The HIV/AIDS crisis is not over.
Infection rates among young gay/bisexual men and transgender women remain disproportionally high, even though Pre-Exposure Prophylaxis (PreP) is effective at preventing HIV.
In Los Angeles alone, gay/bisexual men and transgender women represent 87% of people living with HIV.
And 69% of new infections are among African Americans and Latinos.
The Los Angeles LGBT Center said, "F*ck That".
And launch a bold, sex-positive campaign empowered at-risk communities to get on PrEP and F*ck w/out Fear of HIV.
•Increase awareness and use of PrEP, particularly among gay/bisexual men of color and transgender women.
•Generate 500 new prescriptions for PrEP from the Center within three months of launch.
We launched F*ck w/out Fear, PrEP Here.
The campaign was designed was designed to be bold, daring and unapologetic. It was intended to inspire debate and empower people to take control of their sexual health, while emphasizing an alternative to living in fear of HIV. It aligned the PrEP approach with defeating HIV and directed our audience to the Center, where PrEP was available.
F*ck w/out Fear is a throwback to the rallying, rebellious spirit on which the Center was founded, using authentic language that breaks through the clutter of other prevention messages and commands attention—and sparks a real, thoughtful conversation about PrEP amongst the LGBT community and those most at-risk for HIV.
Every activation incited action. Every message attacked stigma, misconceptions and homophobia head on. This campaign was designed exclusively to reach those hardest hit by HIV in LA and ultimately save lives.
Previous PrEP campaigns failed to motivate gay/bisexual men of color and transgender women to take action. F*ck w/out Fear was intentionally designed to grab attention and jolt the target audience out of complacency. It set out to dispel myths including confusion about efficacy, fear of side effects, affordability or even availability.
But perhaps most importantly, F*ck w/out Fear is a sex-positive campaign that directly addressed the benefit of taking PrEP. Informed by extensive research, the tone and content was designed for our audiences to take one action: Set up a PrEP appointment at the Center. In order to do that we engaged with our audiences where they live, socialize, and even hook up, including gay dating apps, bars and nightclubs, and social and traditional media.
We ran geo-targeted ad campaigns on major gay dating apps (Grindr, Scruff, Hornet and Jack'd), paid Google search, display ads and promoted social media using original photography featuring men and transgender women of color in intimate settings.
Based on social learning, we created a PrEP persona on Grindr, handled by a member of the Center's sexual health team. Catching the geo-defined audience in the act and on the app, our team was able to interact in real-time. Those interested in starting PrEP were set up with consultations.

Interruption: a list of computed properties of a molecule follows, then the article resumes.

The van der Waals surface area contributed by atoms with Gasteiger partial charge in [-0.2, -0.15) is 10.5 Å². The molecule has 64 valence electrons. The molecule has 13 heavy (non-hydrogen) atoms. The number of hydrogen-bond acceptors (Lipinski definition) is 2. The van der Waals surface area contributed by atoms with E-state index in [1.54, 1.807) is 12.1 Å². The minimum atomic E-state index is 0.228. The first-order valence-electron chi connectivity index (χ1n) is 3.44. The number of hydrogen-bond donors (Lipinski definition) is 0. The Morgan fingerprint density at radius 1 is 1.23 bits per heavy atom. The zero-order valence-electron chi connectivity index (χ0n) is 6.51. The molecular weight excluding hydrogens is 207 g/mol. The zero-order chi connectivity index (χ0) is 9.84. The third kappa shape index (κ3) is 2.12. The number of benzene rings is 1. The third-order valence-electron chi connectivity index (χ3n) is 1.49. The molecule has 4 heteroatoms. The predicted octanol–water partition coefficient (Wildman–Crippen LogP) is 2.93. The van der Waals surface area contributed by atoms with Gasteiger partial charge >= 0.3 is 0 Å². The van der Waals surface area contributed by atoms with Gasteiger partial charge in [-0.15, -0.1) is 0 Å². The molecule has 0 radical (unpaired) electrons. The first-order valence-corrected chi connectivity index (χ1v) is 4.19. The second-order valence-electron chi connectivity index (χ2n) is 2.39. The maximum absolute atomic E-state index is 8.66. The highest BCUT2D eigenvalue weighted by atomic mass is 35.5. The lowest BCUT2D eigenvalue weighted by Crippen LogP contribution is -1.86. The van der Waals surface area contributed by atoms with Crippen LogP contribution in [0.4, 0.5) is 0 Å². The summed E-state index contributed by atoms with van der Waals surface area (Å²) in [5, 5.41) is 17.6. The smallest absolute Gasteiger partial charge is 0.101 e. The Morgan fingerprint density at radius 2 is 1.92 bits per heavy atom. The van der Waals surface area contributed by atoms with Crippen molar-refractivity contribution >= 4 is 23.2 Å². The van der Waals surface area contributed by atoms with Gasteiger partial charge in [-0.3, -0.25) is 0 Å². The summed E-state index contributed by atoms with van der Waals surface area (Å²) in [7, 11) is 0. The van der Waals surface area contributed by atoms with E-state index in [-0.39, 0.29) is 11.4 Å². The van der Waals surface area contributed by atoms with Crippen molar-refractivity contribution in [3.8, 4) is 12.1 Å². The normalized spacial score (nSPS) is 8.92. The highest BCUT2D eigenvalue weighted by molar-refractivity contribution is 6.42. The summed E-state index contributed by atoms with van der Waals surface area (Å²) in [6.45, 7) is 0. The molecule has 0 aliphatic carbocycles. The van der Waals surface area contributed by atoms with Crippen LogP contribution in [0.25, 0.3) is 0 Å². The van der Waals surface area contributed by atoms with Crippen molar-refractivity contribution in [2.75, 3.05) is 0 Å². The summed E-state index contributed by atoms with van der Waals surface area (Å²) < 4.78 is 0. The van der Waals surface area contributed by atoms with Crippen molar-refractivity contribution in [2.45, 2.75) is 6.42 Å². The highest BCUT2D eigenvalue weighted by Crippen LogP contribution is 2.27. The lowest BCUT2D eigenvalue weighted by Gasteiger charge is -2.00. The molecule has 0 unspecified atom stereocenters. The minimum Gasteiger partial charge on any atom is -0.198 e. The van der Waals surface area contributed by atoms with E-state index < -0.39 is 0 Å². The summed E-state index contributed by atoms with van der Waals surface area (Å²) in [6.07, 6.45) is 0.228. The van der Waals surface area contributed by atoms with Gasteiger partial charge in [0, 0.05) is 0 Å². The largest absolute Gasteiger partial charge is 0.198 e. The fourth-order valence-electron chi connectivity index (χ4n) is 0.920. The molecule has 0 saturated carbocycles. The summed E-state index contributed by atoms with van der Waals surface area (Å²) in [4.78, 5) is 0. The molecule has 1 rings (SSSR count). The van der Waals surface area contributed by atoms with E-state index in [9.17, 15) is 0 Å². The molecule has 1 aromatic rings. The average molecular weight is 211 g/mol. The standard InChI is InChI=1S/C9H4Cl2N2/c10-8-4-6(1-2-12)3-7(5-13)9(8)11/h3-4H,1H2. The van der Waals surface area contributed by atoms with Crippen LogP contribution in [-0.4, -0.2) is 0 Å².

In addition, we engaged with social media influencers and gay adult film actors to promote the campaign to their followers.
Far exceeding the campaign's goal of 500 new prescriptions, we beat our target by 47% and motivated 700+ people in this niche community to get on PrEP and protect themselves.
PrEPHere.org recorded more than 25,000 page views and 17,000 clicks through the "PrEP Score" HIV risk assessment tool.
Digital ads received 10,914,270 impressions, accounting for more than 17,000 homepage visits and more than 175 consultations booked.
Extensive local, national and global media coverage included Associated Press, PerezHilton.com, The Guardian, LGBT publications and major Spanish media outlets, including La Opinion, LA Telemundo and Univision, for a total of 195.5M media impressions in outlets our audiences consume regularly.
Controversy stirred by the billboard resulted in a segment on The Doctors, a syndicated television show, elevating the campaign and PrEP discussion to a national level. It featured a heated interview with the Center's chief medical officer, and provided a platform to underscore the need for conversations about PrEP which aren't happening in mainstream America.
The campaign received widespread support from the LGBT community, both locally and globally. Op-ed pieces praising the campaign written by Dr. Michael Gottlieb (who first identified AIDS as a new disease) and Peter Staley (a co-founder of the HIV activist group, ACT UP).
A prominent UK PrEP advocate, Greg Owens, promoted the campaign on social media wearing the Fearless F*cker t-shirt. The Winter Party Festival, a major gay music festival in Miami, FL, used the F*ck w/out Fear logo and messaging throughout venues.
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